Prof. Dr. Robert Raußendorf


Academic positionFull Professor
Research fieldsTheoretical Physics,Quantum Optics
KeywordsQuantum computing, Fault tolerance, Quantum error correction, Fundamentals of quantum mechanics

Current contact address

InstitutionGottfried Wilhelm Leibniz Universität Hannover

Host during sponsorship

Prof. Dr. Volker EppingGottfried Wilhelm Leibniz Universität Hannover, Hannover
Start of initial sponsorship01/09/2023


2022Alexander von Humboldt Professorship

Nominator's project description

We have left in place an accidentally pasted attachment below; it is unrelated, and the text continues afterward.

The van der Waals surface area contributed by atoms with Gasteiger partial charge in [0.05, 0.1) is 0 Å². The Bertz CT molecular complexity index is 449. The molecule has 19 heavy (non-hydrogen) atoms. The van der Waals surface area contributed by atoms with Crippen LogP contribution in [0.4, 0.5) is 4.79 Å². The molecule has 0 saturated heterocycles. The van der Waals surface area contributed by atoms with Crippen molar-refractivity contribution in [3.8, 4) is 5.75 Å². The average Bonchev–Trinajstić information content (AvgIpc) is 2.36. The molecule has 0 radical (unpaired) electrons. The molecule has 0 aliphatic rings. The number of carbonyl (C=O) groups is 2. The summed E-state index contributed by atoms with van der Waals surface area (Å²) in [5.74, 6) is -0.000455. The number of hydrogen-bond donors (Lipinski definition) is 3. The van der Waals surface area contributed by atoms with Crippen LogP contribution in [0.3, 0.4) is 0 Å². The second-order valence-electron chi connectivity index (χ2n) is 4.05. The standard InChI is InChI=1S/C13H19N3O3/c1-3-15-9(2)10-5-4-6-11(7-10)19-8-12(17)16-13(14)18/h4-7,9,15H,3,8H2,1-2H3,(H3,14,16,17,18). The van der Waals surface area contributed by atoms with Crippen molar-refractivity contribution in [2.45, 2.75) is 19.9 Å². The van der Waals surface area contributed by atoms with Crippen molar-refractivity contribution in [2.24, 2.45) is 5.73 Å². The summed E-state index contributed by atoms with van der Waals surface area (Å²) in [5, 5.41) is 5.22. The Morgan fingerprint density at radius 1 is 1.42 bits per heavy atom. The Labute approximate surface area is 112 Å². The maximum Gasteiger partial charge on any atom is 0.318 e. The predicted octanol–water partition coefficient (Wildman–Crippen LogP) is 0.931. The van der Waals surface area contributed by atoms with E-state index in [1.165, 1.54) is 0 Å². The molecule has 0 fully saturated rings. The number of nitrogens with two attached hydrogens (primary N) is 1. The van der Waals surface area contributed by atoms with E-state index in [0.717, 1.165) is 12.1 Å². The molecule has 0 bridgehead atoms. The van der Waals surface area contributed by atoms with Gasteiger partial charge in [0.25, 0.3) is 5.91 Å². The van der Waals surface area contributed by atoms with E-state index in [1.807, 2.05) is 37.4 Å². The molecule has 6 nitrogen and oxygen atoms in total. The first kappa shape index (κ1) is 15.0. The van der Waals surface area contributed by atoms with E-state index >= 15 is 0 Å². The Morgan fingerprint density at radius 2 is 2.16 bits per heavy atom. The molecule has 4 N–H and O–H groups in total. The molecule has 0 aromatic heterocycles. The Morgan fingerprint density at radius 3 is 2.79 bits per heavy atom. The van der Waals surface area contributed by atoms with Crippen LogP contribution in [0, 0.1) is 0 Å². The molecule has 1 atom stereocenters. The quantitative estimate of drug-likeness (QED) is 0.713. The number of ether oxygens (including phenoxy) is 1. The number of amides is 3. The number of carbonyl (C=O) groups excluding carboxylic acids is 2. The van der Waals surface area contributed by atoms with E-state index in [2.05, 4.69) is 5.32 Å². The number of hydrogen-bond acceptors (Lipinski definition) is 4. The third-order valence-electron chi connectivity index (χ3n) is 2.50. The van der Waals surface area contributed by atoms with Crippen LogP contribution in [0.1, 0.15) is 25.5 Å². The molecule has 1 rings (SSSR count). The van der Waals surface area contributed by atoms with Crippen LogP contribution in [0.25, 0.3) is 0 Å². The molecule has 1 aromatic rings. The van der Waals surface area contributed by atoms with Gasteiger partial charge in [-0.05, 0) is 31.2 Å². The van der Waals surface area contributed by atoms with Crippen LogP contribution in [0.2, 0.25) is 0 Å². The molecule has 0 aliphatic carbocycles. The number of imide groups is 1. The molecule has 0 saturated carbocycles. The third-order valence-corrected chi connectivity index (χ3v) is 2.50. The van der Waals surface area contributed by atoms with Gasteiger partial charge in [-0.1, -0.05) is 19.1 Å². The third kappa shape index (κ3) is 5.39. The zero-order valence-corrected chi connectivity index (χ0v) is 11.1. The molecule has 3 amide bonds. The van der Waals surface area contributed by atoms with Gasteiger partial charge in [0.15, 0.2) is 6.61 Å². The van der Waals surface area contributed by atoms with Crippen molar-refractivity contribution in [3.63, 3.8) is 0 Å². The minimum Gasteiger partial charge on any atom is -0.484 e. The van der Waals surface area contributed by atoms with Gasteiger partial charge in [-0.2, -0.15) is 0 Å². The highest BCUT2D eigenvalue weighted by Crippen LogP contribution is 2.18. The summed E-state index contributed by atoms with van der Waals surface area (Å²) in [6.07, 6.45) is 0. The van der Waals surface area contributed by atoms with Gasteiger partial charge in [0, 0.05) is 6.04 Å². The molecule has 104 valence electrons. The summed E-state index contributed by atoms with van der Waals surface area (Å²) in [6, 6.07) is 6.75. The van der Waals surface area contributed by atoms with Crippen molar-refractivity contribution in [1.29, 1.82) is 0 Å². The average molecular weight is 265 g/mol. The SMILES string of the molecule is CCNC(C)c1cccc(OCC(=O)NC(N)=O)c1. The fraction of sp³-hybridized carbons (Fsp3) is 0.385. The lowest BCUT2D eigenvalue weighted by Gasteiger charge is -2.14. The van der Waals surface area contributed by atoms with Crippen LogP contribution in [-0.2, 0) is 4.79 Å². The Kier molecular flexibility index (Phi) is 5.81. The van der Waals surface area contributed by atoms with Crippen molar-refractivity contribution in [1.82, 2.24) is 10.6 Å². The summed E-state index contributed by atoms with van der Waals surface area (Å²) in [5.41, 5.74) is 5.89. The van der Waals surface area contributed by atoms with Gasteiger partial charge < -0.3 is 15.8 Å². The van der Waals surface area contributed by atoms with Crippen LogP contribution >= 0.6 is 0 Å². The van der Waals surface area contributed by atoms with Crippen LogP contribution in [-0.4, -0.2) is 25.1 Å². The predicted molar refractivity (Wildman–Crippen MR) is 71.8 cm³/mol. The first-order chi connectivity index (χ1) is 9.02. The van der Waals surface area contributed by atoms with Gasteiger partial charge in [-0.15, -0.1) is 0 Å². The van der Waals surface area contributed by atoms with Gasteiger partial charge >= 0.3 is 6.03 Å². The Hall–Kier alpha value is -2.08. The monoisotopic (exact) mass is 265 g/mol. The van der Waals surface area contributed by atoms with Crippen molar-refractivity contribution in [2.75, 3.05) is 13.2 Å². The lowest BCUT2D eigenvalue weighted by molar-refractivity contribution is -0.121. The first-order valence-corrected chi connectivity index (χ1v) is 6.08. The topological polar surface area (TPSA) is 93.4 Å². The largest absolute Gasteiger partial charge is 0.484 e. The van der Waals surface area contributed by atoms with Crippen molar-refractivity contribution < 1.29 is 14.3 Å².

Quantum information For over 20 years, scientists around the world have been trying to harness quantum physics to develop superfast computers. And that is precisely the period of time that Robert Raußendorf has been fascinated by the idea. Together with Hans. J. Briegel of the University of Innsbruck, he is recognised as the inventor of the one-way or measurement-based quantum computer which formed the subject of his doctoral thesis. The model demonstrated a new approach to building a quantum computer and, at the start of the 2000s, constituted an outstanding achievement in quantum computer research. With this groundbreaking concept and his research on fault-tolerant quantum computers, which has been a particular focus in recent years, he has become a highly acclaimed and influential expert on the fundamentals of quantum information, and a coveted adviser to quantum computer firms. Quantum error correction is important in tackling a practical problem involved in constructing a quantum computer, the phenomenon of decoherence: Quantum bits, the building blocks of quantum computing, are highly sensitive to external influences such as vibrations or electric fields; fault-tolerant quantum computing can correct these errors in the quantum information. A large quantum computer spends a major part of its computing time correcting errors and it is thus important to develop methods for correcting errors that make it possible to maintain a high error threshold with moderate effort. At Leibniz University Hannover, Raußendorf is invited to assume a Humboldt Professorship in the Institute of Theoretical Physics where he will drive the continued development of quantum computers as well as training future generations of quantum physicists in Germany. His appointment would fill a structural gap in the quantum computing landscape. Hannover University already belongs to Quantum Valley Lower Saxony (QVLS), which promotes research into quantum technologies, and boasts two clusters of excellence, PhoenixD and QuantumFrontiers, that are active in the field. In the context of QVLS, the aim is to build a scalable, fault-tolerant quantum computer based on ion traps by 2025.